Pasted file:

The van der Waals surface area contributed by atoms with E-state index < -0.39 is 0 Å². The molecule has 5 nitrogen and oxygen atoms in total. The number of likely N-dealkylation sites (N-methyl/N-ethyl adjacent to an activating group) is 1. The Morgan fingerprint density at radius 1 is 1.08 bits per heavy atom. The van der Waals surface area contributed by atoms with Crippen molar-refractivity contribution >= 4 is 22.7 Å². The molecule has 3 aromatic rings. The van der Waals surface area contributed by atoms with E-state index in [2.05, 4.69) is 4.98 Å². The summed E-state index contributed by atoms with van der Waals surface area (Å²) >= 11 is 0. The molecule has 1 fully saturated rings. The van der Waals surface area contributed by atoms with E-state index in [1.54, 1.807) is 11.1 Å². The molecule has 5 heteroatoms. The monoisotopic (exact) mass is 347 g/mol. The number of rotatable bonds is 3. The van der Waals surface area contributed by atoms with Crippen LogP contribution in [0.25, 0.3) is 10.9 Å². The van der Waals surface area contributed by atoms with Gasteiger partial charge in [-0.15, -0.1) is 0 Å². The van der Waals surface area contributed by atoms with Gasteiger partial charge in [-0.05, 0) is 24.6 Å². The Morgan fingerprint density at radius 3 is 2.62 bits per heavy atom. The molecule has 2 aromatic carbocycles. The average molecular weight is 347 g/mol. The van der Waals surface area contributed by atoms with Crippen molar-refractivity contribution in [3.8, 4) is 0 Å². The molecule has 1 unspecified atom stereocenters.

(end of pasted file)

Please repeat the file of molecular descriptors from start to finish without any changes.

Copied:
The van der Waals surface area contributed by atoms with E-state index < -0.39 is 0 Å². The molecule has 5 nitrogen and oxygen atoms in total. The number of likely N-dealkylation sites (N-methyl/N-ethyl adjacent to an activating group) is 1. The Morgan fingerprint density at radius 1 is 1.08 bits per heavy atom. The van der Waals surface area contributed by atoms with Crippen molar-refractivity contribution >= 4 is 22.7 Å². The molecule has 3 aromatic rings. The van der Waals surface area contributed by atoms with E-state index in [2.05, 4.69) is 4.98 Å². The summed E-state index contributed by atoms with van der Waals surface area (Å²) >= 11 is 0. The molecule has 1 fully saturated rings. The van der Waals surface area contributed by atoms with E-state index in [1.54, 1.807) is 11.1 Å². The molecule has 5 heteroatoms. The monoisotopic (exact) mass is 347 g/mol. The number of rotatable bonds is 3. The van der Waals surface area contributed by atoms with Crippen LogP contribution in [0.25, 0.3) is 10.9 Å². The van der Waals surface area contributed by atoms with Gasteiger partial charge in [-0.15, -0.1) is 0 Å². The van der Waals surface area contributed by atoms with Gasteiger partial charge in [-0.05, 0) is 24.6 Å². The Morgan fingerprint density at radius 3 is 2.62 bits per heavy atom. The molecule has 2 aromatic carbocycles. The average molecular weight is 347 g/mol. The van der Waals surface area contributed by atoms with Crippen molar-refractivity contribution in [3.8, 4) is 0 Å². The molecule has 1 unspecified atom stereocenters.